Certain General Motors Yukon SUVs Have Tail Light Defects, Car Owners And Others End Up Facing Heightened Security Concern
Yukon SUV models are involved in a recent class action filing arguing that the car manufacturer sold them despite knowing that they have faulty tail lights that affect the driver’s and passenger’s safety.
This Article Covers Multiple Cases
California Lawsuit Claims General Motors Should Be Held Responsible For Faulty Yukon Cars
Filed in a federal court in California, the GM Yukon Tail Light Class Action Lawsuit 2021 is suing the car company General Motors in court for various charges.
According to the case’s leading complainant Bruce Schramm, many car owners and leaseholders of later models of GM Yukon SUVs were forced to pay fees out-of-pocket to have the defective tail lights fixed.
It is said that GM already acknowledged the faulty car part in earlier makes, but the carmaker allegedly refused to admit that the faulty tail light issue is also present in some of the latest releases they had.
The said brake tail light defects on the said models pose a safety hazard to car owners. As a remedy, the broken rear-end lights need to be mended. In many cases, the repairs are costly, and owners end up paying for the costs.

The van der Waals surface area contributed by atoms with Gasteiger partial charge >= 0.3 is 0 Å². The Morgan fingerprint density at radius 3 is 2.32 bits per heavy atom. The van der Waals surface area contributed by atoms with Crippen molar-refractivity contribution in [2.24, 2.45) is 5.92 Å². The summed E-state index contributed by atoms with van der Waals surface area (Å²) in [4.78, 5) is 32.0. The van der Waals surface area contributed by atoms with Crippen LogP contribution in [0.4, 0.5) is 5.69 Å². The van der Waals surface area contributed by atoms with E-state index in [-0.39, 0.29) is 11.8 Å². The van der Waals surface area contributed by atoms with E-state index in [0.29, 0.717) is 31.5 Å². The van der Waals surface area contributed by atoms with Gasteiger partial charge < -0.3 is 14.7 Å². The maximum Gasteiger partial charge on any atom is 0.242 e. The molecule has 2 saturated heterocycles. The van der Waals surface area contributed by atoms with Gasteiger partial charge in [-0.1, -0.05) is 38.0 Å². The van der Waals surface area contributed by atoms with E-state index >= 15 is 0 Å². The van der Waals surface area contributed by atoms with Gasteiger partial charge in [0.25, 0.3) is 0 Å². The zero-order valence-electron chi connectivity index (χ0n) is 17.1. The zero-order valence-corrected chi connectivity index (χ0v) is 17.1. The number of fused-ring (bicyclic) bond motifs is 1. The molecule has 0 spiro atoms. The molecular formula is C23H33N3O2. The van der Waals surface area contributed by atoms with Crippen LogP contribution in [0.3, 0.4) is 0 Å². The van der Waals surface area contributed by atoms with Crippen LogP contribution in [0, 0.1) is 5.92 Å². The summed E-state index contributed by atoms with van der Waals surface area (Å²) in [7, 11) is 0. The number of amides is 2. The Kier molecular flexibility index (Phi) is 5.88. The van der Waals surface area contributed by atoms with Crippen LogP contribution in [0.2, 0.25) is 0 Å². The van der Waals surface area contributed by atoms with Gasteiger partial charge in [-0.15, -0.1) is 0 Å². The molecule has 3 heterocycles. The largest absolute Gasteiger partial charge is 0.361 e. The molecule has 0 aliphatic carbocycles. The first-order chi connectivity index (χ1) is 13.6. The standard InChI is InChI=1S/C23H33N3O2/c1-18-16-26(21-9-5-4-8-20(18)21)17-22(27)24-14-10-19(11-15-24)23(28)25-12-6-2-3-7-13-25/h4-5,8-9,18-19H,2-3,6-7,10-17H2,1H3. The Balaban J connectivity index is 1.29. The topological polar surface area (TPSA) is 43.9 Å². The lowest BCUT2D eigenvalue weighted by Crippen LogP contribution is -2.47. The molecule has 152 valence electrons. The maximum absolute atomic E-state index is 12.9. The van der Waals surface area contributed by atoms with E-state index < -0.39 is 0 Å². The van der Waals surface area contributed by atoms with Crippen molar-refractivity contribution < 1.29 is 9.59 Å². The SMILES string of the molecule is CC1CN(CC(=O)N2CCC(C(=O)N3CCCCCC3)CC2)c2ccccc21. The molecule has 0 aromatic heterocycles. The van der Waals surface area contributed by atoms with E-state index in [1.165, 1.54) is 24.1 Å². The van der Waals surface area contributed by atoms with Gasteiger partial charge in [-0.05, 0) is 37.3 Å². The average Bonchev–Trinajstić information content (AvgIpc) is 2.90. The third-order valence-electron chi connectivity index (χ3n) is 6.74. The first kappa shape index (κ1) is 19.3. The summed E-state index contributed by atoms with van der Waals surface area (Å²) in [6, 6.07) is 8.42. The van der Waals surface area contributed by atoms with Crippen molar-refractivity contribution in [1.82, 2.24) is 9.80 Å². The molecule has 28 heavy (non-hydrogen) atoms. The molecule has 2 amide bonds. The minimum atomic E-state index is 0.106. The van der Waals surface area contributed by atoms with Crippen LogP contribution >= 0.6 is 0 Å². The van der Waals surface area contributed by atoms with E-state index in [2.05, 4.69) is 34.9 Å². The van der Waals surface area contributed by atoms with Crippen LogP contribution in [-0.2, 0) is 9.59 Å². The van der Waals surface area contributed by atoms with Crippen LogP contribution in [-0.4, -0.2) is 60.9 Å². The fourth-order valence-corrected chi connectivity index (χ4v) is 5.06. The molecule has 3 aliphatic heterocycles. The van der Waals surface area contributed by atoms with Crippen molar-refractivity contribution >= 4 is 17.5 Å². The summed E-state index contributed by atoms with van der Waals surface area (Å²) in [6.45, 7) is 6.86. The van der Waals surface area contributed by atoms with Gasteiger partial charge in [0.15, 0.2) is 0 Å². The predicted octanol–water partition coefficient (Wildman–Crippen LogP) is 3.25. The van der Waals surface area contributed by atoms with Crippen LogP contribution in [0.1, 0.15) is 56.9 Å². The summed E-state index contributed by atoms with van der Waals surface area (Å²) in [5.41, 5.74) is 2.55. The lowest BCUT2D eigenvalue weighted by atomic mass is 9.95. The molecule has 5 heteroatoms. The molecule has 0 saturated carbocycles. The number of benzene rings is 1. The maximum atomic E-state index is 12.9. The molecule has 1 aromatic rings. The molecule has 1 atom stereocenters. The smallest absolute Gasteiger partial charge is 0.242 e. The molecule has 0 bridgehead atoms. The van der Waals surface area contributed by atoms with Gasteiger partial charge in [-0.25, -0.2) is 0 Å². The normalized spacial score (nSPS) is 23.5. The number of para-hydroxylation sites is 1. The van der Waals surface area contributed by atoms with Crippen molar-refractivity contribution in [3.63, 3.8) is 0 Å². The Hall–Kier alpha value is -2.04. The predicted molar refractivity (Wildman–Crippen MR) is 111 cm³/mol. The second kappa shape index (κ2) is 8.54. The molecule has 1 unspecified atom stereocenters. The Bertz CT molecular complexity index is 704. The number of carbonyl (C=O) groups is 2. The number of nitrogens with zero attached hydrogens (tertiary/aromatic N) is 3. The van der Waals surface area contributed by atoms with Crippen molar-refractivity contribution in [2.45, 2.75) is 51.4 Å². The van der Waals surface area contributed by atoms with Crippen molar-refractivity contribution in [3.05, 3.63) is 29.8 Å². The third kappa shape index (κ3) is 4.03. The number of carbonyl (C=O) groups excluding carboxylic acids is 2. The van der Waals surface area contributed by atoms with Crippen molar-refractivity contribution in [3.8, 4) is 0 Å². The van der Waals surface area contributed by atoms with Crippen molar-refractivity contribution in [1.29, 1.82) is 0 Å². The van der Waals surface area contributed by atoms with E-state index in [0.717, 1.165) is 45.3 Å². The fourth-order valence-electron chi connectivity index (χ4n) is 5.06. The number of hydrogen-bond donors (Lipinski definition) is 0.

Per the class action, there are possibly two reasons behind the said rear-end brake light issue. One of them is an allegedly defective LED (light-emitting diode) strip component used in the tail light. Additionally, it is also believed that a present broken circuit board is also to blame.
Plaintiff Bruce Schramm Shares His Ordeal, Wants Court To Take Action
Schramm shared that he owned a GM Yukon SUV 2017 model and experienced a faulty tail light. Both right and left lamps ended up being damaged, and he ended up paying for repairs to fix the concern. Due to how the lights were designed, they need to be replaced entirely.